Measuring the Cultural Footprint of the Cities of Europe
The European Commission in its effort to provide a solid comparison and
documentation tool so that European cities can exploit culture with aim to
achieve economic growth, social cohesion and social well-being created the
European Cultural and Creative Cities Monitor (Index).
In this way, European cities and local governments in general can understand and distribute their necessary resources better and depending on what they want to achieve in the effort to spotlight their cities.
This indicator achieves a systematic recording of the data of cultural, creative and physical capital equally in a common and completely comparable way across the European continent.
by Thanos S. Chonthrogiannis
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The selection criteria to include a city in this Monitor
To include a city in this composite index-Monitor it must meet at least one of the following criteria:
To have participated both in the past and in the present and until 2019 in
the institution of the Cultural Capital of Europe or to have participate in
this institution until 2023.
To be part of the UNESCO creative cities network.
To have regularly hosted at least two international cultural festivals
In total, the European cities included in the above index-Monitor reach the
number of 190. Essentially, this index (digital platform) was created to
measure the cultural, social and economic life of Europe’s cities with the use
of quantitative and qualitative data. Quantitative data are introduced in 29
sub-indices corresponding to nine sub-categories which belong to three main
categories. More specifically:
The main categories of the Monitor (Index) and their respective nine sub-categories:
a. Creative & Knowledge-based jobs
b. Intellectual Property & Innovation
c. New Jobs in Creative Sectors
a. Human Capital & Education
b. Openness, Tolerance & Trust
c. Local & International Connections
d. Quality of Governance
a. Cultural Venues & Facilities
b. Cultural Participation & Attractiveness
The category of Cultural Vibrancy measures the existence of cultural
infrastructures and participation in culture. It includes sights, museums,
cinemas, theatres, concert venues etc. In addition, is included the demand that
these cultural infrastructures cause to the inhabitants of the city and the
whole of the European and global public equally (tourism, traffic etc.).
The category of Creative Economy includes all areas of culture and
creation that contribute to the city’s economy and development through
employment, job creation and innovation. For example, all jobs are based on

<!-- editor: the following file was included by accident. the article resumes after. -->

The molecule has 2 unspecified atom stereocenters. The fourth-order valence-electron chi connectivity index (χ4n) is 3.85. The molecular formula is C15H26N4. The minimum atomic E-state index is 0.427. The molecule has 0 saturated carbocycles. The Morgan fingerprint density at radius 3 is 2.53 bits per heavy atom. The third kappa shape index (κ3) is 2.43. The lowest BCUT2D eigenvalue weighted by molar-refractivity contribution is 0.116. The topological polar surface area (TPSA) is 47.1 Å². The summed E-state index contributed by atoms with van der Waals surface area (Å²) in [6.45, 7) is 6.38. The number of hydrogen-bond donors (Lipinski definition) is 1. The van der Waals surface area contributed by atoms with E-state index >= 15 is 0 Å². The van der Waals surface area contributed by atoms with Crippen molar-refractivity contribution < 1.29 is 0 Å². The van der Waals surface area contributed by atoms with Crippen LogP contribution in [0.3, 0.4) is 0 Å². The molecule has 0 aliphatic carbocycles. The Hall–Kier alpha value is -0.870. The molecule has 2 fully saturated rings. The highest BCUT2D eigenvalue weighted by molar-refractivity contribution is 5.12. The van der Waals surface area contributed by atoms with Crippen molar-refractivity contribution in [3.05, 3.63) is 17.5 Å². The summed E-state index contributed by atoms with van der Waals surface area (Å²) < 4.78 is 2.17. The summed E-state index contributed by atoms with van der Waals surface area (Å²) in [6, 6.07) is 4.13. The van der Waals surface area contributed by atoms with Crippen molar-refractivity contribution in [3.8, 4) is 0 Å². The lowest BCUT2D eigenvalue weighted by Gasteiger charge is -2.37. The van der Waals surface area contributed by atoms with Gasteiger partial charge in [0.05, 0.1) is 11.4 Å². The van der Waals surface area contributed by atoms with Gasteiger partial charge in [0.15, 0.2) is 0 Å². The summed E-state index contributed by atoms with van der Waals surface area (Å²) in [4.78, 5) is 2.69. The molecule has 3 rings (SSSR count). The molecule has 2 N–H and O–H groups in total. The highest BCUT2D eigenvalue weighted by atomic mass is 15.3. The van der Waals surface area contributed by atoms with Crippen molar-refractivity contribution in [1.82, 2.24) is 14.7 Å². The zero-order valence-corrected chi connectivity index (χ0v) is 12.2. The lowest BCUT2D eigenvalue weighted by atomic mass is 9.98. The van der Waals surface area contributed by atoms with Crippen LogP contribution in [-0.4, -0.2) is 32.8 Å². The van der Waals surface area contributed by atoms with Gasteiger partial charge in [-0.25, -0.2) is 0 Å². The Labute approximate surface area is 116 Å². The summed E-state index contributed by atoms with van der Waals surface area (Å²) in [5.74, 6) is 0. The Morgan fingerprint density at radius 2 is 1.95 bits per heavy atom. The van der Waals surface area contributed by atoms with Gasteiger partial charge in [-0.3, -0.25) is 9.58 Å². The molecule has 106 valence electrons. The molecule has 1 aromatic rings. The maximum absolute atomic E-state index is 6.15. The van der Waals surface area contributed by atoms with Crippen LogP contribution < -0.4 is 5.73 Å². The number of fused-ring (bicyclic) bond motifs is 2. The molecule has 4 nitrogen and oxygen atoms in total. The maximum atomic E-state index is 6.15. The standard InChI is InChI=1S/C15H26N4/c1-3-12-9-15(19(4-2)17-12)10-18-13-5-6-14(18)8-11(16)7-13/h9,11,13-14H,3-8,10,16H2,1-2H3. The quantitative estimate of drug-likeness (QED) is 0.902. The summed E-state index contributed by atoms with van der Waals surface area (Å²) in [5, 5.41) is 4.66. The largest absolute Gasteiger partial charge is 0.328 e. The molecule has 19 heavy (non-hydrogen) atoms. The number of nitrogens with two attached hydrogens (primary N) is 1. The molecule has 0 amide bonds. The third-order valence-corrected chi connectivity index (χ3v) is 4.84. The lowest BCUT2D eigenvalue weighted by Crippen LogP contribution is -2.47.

knowledge and creation such as publications, media, theatrical productions etc.
The category of Enabling Environment includes human capital, education and material capital which makes it a city of attraction for creative talents for their participation in cultural events.
City ratings are defined as a weighted average of the sub-marker scores of the Cultural Vibrancy (40%), Creative Economy (40%) and Enabling Environment (20%).
The EU’s objectives with the creation of this Monitor (Index)
By creating this indicator, the EU aims to make more and more efforts,
through culture, education and innovation in order to shape cohesive societies.
The aim of the European Union is to create a very attractive framework where can
be achieved the sustainability of cultural heritage, the support for the artists
and to the cultural professionals and of creation respectively.
It has been observed over time and mainly through the institution of the
European Capital of Culture that cities interested in sustainable development
pay attention to the optimum utilization of local cultural resources and
promote creative efforts.
The digitization and the development of reliable cultural statistics,
achieved by this indicator, is considered a key pillar of policy making at both
local, member-country and pan-European level respectively.
What does the European Cultural and Creative Cities Monitor serve?
Its main usefulness is as a tool for recording the data of cultural and
creative capital and for measuring the value and cultural impact of cities in a
systematic way across Europe. It can be used to promote and exchange right
practices on cultural heritage and creativity.
One city could use its index data to compare them by category with the data of other cities and use them to improve the image and the strategy of its City Branding to the general public.
On the other hand, a city will be able to use the data to draw up a ten-year strategy based on the cultural and creative economy, achieving it through a series of investment policies (both by the local government and the private sector) in the fields of arts and culture.
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